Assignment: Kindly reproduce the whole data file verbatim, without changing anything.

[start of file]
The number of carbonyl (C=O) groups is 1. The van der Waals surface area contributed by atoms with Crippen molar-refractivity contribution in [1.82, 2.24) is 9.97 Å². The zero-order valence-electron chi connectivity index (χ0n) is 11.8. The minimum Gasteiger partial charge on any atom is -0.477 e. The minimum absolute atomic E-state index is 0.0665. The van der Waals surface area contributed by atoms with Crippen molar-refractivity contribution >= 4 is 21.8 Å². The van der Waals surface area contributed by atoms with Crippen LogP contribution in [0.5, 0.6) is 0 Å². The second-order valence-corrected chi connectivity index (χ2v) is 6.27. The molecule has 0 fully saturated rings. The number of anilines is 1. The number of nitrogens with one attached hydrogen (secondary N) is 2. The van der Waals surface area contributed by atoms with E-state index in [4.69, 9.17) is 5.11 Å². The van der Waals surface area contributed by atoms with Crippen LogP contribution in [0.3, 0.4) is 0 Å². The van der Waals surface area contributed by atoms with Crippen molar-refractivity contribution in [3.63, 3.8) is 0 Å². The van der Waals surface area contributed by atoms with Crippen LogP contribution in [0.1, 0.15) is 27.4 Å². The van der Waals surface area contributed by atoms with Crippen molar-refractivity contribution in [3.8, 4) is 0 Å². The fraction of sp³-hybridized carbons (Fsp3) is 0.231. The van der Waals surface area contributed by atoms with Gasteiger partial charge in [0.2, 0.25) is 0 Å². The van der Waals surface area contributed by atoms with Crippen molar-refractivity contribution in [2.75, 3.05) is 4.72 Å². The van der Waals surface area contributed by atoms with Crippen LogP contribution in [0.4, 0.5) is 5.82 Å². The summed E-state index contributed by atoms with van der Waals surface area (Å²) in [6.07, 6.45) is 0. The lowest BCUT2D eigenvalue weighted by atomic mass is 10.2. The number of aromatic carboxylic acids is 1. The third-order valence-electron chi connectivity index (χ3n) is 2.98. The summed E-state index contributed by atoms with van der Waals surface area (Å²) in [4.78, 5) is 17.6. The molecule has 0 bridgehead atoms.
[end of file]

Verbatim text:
The number of carbonyl (C=O) groups is 1. The van der Waals surface area contributed by atoms with Crippen molar-refractivity contribution in [1.82, 2.24) is 9.97 Å². The zero-order valence-electron chi connectivity index (χ0n) is 11.8. The minimum Gasteiger partial charge on any atom is -0.477 e. The minimum absolute atomic E-state index is 0.0665. The van der Waals surface area contributed by atoms with Crippen molar-refractivity contribution >= 4 is 21.8 Å². The van der Waals surface area contributed by atoms with Crippen LogP contribution in [0.5, 0.6) is 0 Å². The second-order valence-corrected chi connectivity index (χ2v) is 6.27. The molecule has 0 fully saturated rings. The number of anilines is 1. The number of nitrogens with one attached hydrogen (secondary N) is 2. The van der Waals surface area contributed by atoms with E-state index in [4.69, 9.17) is 5.11 Å². The van der Waals surface area contributed by atoms with Crippen LogP contribution in [0.3, 0.4) is 0 Å². The van der Waals surface area contributed by atoms with Crippen molar-refractivity contribution in [3.63, 3.8) is 0 Å². The van der Waals surface area contributed by atoms with Crippen LogP contribution in [0.1, 0.15) is 27.4 Å². The van der Waals surface area contributed by atoms with Crippen molar-refractivity contribution in [3.8, 4) is 0 Å². The fraction of sp³-hybridized carbons (Fsp3) is 0.231. The van der Waals surface area contributed by atoms with Gasteiger partial charge in [0.2, 0.25) is 0 Å². The van der Waals surface area contributed by atoms with Crippen molar-refractivity contribution in [2.75, 3.05) is 4.72 Å². The van der Waals surface area contributed by atoms with Crippen LogP contribution in [0.4, 0.5) is 5.82 Å². The summed E-state index contributed by atoms with van der Waals surface area (Å²) in [6.07, 6.45) is 0. The lowest BCUT2D eigenvalue weighted by atomic mass is 10.2. The number of aromatic carboxylic acids is 1. The third-order valence-electron chi connectivity index (χ3n) is 2.98. The summed E-state index contributed by atoms with van der Waals surface area (Å²) in [4.78, 5) is 17.6. The molecule has 0 bridgehead atoms.